Is it good to have storage LUN for each server?

Before proceeding into facts, here’s what a storage LUN is and what it is meant for? Generally, storage means a disk drive and operating systems must speak with physical hard drives in a language they understand. So, without mediation via logical addressing that translates the physical characteristics of the disk, platters, heads, tracks and sectors, an operating system cannot access disk drives.

This is where storage LUNs come into existence where the physical drives are partitioned into logically addressed portions that allow host servers to access them. Each partition is called a LUN.

In order to make the concept easily understandable, here’s a brief explanation. Almost all PC users will be familiar with disk partitions on a single drive. Like C: drive is for storing operating system and D: for your photos and so on. It depends on the PC user whether he is willing to keep the drive single partitioned or maintain 4-5 partitions.

In the same way, in a shared storage environment such as a SAN, each partition on the entire storage array of disks is assigned a Logical Unit Number called LUN. Storage LUN lets the application or applications interact with storage locations.

So, there is a 1:1 relationship between physical drives and LUNs which can be treated as software partitions. Thus, when provisioning storage the admin uses management software to create LUNs. The admin can create, for example, more than one LUN from one physical drive, which would then appear as two or more discrete drives to the user. Or the admin may create a number of LUNs that span several separate disks that form a RAID array; but, again, these will appear as discrete drives to users.

In enterprise storage environments, the storage provisioned and allocated to enterprise workloads varies, sometimes dramatically, depending on the particular service or application, performance needs, and management capabilities in data center.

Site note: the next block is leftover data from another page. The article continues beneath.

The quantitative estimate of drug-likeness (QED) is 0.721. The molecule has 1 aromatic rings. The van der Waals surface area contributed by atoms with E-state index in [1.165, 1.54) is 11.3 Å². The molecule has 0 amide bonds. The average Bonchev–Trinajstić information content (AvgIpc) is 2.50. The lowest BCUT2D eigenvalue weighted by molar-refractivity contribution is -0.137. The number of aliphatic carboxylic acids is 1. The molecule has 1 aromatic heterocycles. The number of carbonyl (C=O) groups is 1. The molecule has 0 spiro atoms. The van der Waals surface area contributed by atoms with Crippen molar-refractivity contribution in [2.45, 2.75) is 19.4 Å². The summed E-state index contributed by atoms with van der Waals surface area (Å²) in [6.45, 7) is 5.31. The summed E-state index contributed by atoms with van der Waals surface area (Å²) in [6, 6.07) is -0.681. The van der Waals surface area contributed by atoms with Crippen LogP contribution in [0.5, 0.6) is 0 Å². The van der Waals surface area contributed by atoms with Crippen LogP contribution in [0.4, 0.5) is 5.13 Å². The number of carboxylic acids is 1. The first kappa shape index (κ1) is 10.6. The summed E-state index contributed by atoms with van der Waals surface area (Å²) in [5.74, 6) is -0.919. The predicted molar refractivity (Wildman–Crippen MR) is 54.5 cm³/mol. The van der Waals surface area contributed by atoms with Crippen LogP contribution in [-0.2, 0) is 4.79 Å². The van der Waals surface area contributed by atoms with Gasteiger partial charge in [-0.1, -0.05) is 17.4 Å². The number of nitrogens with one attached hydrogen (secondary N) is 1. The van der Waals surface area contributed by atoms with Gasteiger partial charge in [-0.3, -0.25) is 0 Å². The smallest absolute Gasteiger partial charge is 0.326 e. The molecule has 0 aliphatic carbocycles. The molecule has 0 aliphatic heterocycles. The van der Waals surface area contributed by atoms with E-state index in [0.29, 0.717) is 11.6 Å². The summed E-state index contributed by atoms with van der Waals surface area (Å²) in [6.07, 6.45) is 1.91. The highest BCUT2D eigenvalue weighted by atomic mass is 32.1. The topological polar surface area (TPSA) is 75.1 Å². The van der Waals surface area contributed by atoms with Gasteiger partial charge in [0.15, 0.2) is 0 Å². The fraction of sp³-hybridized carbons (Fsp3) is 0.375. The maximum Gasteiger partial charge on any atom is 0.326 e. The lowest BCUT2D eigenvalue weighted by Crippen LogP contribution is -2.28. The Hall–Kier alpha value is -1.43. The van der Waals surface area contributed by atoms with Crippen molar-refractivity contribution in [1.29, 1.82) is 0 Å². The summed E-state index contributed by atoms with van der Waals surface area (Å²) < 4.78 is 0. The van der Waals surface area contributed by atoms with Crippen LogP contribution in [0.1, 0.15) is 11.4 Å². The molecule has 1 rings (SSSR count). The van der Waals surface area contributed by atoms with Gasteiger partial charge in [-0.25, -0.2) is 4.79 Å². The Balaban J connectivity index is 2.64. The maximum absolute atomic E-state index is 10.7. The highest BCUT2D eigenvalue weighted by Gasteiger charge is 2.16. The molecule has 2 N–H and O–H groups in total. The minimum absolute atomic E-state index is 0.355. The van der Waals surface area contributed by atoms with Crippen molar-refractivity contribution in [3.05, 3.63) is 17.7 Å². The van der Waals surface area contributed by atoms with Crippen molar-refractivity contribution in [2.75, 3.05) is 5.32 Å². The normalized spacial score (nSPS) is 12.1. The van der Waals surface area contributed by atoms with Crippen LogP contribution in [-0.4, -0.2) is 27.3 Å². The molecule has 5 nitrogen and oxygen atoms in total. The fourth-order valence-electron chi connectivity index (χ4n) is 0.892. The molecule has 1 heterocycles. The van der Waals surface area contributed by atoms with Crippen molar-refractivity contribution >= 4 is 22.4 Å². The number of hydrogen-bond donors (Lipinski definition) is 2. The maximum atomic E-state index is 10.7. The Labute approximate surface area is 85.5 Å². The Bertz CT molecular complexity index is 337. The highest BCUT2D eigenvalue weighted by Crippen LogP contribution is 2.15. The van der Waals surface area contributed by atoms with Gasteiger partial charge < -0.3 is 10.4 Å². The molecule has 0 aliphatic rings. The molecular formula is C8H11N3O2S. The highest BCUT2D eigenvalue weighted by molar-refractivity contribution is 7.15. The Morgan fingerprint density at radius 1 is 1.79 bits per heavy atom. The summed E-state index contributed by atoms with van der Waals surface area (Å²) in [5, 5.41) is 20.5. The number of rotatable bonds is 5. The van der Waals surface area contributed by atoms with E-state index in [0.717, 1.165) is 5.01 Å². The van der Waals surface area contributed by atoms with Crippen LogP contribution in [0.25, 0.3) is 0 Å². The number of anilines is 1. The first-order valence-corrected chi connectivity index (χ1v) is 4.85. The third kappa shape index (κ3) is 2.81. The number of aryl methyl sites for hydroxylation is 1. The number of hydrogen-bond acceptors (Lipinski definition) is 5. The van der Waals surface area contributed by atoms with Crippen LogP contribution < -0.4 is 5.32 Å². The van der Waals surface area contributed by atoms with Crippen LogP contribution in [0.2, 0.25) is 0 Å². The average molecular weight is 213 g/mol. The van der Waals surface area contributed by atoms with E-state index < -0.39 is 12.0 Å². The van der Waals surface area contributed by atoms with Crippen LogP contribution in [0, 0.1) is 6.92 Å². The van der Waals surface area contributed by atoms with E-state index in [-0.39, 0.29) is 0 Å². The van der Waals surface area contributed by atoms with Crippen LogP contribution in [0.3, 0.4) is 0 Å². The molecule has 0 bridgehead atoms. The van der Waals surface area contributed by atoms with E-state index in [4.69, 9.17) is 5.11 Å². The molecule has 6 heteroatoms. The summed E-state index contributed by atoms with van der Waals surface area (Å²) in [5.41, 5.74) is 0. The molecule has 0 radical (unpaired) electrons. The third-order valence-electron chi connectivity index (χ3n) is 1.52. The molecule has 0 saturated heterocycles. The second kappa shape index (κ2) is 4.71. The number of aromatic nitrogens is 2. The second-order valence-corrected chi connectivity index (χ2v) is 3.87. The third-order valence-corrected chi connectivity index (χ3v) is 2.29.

Now, the big question—–How many storage LUNs does each server need?

In a physical, non-virtualized environment where one server hosts a single application, one LUN is probably adequate for the application and its data. More sophisticated applications require more than a single LUN, where one LUN for the application components and another for the application’s data files.

The advantage of one LUN per application is comparatively straightforward and that is to keep everything in one place. This arrangement makes sense to back up and restore all of that content together.

But keeping one LUN for one server being accessed by multiple applications can simplify things on management terms. But can raise serious problems when it comes to capacity, performance and backup. The LUN must be large enough to service the storage needs of multiple applications. Multiple servers all making simultaneous read and write requests to the same LUN can cause storage, and application, performance degradation. Since backups typically involve a full LUN, backups of large, shared LUNs take considerably longer, and restoring everything is time-consuming and unnecessary for the other applications involved. Therefore keeping few but large LUNs is not best practice for an enterprise.

And coming to virtual environments involving multiple virtual server machines, sharing a single LUN may not be yielding expected results when it comes to capacity, performance, and data protection. Therefore, in such cases by assigning each VM its own LUN makes complete sense. As virtualization continues evolving, technologies such as VMware vSphere virtual volumes promise per-VM storage instance provisioning and management which further underscore the practical desirability of more LUNs rather than fewer.

Finally, the extract from this written piece is that while planning the storage management, one should assign LUNs in a data center based on the number of applications and the future storage demands and not simply on the server count.

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